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don't understand sql server

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Hi, I'm used to using Access .mdb files for my databases. Now I need something more powerful, so I want to use SQL Server Express. However, I cant understand how this works. My application (in c#) is to be run only locally on the client, and the database is to be on the clients computer. With Access database that would mean the .mdb file would be on the client computer. How does it work with sql server? I need to setup a server on the client?? can't I just use the .mdf file as used the .mdb?? I really have no idea... Thanks

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Quote:
Original post by FreJa
Hi,
My application (in c#) is to be run only locally on the client, and the database is to be on the clients computer.
Thanks

How many people are going to access the database ? One ? or Many ?
I think if it's one, better use SQL Server 2005 Compact Edition (normally it's for PPC, I heard the new one can be used for PC as well). If many, use SQL Server 2005 Express Edition instead. Or you can choose FireBird Embeded as well.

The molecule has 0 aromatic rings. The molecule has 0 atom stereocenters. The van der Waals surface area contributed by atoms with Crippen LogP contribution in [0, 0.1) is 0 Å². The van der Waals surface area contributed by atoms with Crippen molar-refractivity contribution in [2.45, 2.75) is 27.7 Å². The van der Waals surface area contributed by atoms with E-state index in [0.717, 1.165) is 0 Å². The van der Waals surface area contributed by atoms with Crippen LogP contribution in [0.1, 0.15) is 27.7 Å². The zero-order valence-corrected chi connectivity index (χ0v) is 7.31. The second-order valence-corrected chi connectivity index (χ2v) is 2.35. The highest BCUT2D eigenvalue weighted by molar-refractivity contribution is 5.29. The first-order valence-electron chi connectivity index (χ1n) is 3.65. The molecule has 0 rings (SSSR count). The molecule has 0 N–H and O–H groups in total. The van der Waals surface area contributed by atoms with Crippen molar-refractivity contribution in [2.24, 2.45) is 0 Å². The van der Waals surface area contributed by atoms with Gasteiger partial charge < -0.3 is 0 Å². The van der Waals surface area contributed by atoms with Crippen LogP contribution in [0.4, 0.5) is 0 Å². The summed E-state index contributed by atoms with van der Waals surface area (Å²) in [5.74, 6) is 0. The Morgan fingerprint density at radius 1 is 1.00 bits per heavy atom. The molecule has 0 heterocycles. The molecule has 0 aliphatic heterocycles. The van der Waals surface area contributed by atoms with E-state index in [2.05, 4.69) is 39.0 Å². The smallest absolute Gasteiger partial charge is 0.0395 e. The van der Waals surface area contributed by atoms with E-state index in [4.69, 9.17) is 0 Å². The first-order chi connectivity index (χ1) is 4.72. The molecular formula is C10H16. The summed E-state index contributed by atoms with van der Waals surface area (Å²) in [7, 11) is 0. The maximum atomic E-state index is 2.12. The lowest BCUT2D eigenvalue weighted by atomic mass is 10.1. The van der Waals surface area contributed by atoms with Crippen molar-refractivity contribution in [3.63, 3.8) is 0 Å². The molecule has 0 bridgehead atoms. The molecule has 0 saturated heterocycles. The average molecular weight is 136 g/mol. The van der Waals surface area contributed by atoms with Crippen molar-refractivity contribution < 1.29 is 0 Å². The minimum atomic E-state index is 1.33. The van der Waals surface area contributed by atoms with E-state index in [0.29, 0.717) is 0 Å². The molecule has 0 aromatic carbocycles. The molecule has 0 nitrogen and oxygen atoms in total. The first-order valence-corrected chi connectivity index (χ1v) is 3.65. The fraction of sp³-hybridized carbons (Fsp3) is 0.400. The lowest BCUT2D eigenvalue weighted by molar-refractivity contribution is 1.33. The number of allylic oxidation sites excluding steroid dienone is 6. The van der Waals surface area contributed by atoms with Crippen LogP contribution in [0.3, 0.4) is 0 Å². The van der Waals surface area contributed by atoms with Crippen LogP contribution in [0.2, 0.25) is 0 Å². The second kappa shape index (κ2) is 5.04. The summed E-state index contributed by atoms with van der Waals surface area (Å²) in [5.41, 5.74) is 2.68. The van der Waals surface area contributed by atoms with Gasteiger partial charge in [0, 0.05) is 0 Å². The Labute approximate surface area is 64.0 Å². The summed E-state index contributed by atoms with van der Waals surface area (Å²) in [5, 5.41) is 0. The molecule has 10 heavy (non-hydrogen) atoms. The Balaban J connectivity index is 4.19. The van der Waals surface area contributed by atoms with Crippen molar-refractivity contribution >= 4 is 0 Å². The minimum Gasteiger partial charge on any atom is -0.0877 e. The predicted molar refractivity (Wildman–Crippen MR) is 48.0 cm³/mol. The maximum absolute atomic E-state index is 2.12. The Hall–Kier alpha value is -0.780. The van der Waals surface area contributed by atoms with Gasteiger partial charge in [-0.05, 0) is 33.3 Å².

Quote:
Original post by FreJa
How does it work with sql server? I need to setup a server on the client?? can't I just use the .mdf file as used the .mdb??
I really have no idea...

Thanks

You need to install the SQL server as services on your PC. *mdf is different with *.mdb. You can not use like MS Access, at least for SQL Server 2005.

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SQL server is a fully-fledged database server, designed to be run on a dedicated server PC.

If you want something to sit on the client for use only by that client, I'd go with something more compact, like Berkeley DB.

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Yes, the database is to be used by only one person, and it would greatly simplify things if it could be something like .mdb, that sits on the client.
How does Berkeley DB compare to Access mdb? Do you know if there are libraries for c#?

Thanks again

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You might want to consider SQLite, if you're familiar with SQL. This stores your database as a local file, in a similar way to Access. A Google search for 'c# sqlite' gives plenty of useful links. The question is, what sort of "power" are you hoping for that Access doesn't give you?

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Quote:
Original post by Kylotan
You might want to consider SQLite, if you're familiar with SQL. This stores your database as a local file, in a similar way to Access. A Google search for 'c# sqlite' gives plenty of useful links. The question is, what sort of "power" are you hoping for that Access doesn't give you?


What mainly concerns me is the 1 Gb limit of Access databases.

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